An e-buddy of mine over there informs me that they will soon release a "Grand Randonneur" model, co-designed with Boulder Bicycles/Rene Herse. "Is this public knowledge?" I asked, wiping the spray of coffee off my keyboard. Not really, was the reply, but I was welcome to make it such. "Just note that it’s still unofficial, and some of the details may change before production." Noted. Oh, and do I want to test-ride the prototype once it's ready? As if they had to ask.
The Soma announcement came on the heels of Rawland's release of the Stag: a model similar to the Nordavinden, only with slightly different specs. The pre-order pricetag is $625 including a free set of Pacenti PL23 rims. I imagine Soma will try to get its pricepoint in the same range. Adding the $500 Velo Orange Polyvalent to the mix, that gives us 3 manufacturers offering standard production low trail 650B framesets, made in Taiwan, for well under $1,000.
For those who prefer a US-made bike, there are several pre-fab models available in the $1,500 range, including the Box Dog Pelican, the Boulder Randonneur, and most recently the Rambler from Ocean Air Cycles. If you've ever wanted to try a bike like this without the wait, uncertainty and pricetag of going full custom, there are options.
But speaking of custom, more and more framebuilders are testing the waters with low trail 650B designs and some of the names may surprise you. As I write this, I am eying a fresh-off-the-boat prototype frameset from Mercian Cycles in England that was built to my spec. (For the record, they are skeptical of the low trail design, so if the bike doesn't ride well I take full responsibility.) Equally surprising is that Seven Cycles are willing to give it a go, in titanium of course. Jokingly I asked them about it a little while ago, and the reply was "Let's talk."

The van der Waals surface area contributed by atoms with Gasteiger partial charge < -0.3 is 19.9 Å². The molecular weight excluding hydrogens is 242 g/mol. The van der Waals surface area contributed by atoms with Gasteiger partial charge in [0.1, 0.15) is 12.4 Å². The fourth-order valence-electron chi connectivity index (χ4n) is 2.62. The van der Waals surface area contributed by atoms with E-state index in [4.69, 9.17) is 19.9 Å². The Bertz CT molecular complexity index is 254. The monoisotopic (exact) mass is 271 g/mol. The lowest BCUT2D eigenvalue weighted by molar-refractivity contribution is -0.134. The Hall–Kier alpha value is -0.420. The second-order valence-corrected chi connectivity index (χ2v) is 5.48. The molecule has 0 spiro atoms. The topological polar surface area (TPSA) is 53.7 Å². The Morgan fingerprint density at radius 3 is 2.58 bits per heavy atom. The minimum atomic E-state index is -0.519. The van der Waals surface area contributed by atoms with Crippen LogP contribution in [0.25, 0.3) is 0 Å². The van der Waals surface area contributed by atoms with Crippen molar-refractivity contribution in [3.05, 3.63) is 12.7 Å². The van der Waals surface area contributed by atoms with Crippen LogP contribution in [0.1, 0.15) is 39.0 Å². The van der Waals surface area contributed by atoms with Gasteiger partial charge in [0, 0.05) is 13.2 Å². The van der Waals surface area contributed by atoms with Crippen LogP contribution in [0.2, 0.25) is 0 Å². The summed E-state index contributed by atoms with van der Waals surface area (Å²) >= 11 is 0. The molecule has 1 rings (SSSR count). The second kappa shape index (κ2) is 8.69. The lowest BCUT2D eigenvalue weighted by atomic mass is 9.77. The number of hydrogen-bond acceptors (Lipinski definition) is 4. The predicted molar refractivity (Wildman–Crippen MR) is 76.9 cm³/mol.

So what's so special about low trail? In a sense, nothing, and that's sort of the point. Some of us simply believe it to be a "normal" geometry just like any other that happens to be useful in some contexts and beneficial for some riders. This does not mean that it's special or better, but only that we feel it ought to exist as a viable option. Personally, I've come to appreciate the feel of low trail on city bikes, as well as on fat tire bikes ridden on dirt; the combination of how responsive and at the same time intuitive these bikes feel intrigues me. But of course not everyone agrees. The husband tolerates low trail on his Brompton, because he finds the bike handy, but dislikes it on roadbikes. And framebuilder Mike Flanigan - tempted to try the Rawland after I raved about its handling - just smiled and shook his head after his ride: "Nope, still don't like low trail" - though he's made a few for customers, and continues to do so.
Is low trail design a fad that will seem silly in hindsight, or an enduring trend that is here to stay? We'll just have to wait and see.